It is true that spitting is not as prevalent as it once was, especially where accuracy is concerned: however fairly recently I heard someone say, "Stand back, I'm about to globular!"

Now I understand that the person meant he was about to "hawk a loogie" and expel it forcefully. Your writing has improved greatly to what I now consider serious competition and now should be called "The Blogopedia" instead of the World Book.

By the way, did you have the assistance of one President in coining the phrase, "Globulariztion?" I ask simply because of a recent blog I read somewhere.


At 7:13 AM, Blogger Horace Jeffery Hodges said...

You are most welcome, JK, and thank you as well. I am gratified to hear that I have been of service. As for my possible reliance upon the highest executive of our great nation . . . no. I am an original and have no need of 'nucularization' to light a fire under my gluteus maximus.

Jeffery Hodges

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At 8:39 AM, Anonymous Anonymous said...

Somehow my comment didn't get on, so I'll repeat it. I am not the uncle spoken of in this blog.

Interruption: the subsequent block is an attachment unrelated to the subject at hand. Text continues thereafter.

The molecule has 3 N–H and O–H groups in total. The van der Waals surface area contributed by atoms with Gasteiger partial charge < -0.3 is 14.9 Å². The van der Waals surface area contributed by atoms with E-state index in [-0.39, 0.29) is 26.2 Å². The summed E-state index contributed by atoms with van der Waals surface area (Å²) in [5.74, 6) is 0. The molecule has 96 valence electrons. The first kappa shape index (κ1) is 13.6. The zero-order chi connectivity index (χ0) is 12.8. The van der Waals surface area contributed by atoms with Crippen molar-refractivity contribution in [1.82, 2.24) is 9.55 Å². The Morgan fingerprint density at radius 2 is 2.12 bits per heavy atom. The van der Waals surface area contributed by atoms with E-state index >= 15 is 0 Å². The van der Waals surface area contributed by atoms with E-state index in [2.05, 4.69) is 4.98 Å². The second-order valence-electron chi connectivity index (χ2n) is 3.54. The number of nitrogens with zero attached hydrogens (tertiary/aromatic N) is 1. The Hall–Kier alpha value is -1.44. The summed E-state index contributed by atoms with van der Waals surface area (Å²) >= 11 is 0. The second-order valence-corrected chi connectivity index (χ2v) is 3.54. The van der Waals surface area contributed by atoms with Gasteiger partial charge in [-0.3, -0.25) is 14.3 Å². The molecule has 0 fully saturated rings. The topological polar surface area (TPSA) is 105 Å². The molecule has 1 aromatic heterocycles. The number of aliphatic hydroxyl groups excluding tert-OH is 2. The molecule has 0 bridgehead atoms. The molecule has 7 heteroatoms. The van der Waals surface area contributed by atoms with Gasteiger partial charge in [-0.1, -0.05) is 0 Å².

However there is another common practice by my generation of farm boys that was immortalized by Chet Atkins, titled, "I Still Write Your Name In The Snow." I won't quote the entire song, just a phrase or two......"When those snowflakes fall I think I see, that happy you and me that used to be, And when the snow has covered the ground, I hear your name and have to write it down. Oh do you think of me when you're feeling low, and wish you could write my name in the snow?"
I won't write any more........well just one......."I write your name so beautifully, but it's hard to dot the I's and cross the T's."

At 10:04 AM, Anonymous Anonymous said...


"Just don't go where the huskies go."

I have seen a two year old that could probably've filled that bottle from across a two-lane street. Hate to admit it now, especially on a blog but I have reached the stage that I have to flush just to hear water running so I can induce water to run.

And you weren't the Uncle?


At 10:23 AM, Blogger Horace Jeffery Hodges said...

Uncle Cran and JK, thank you both for your output. Uh, input.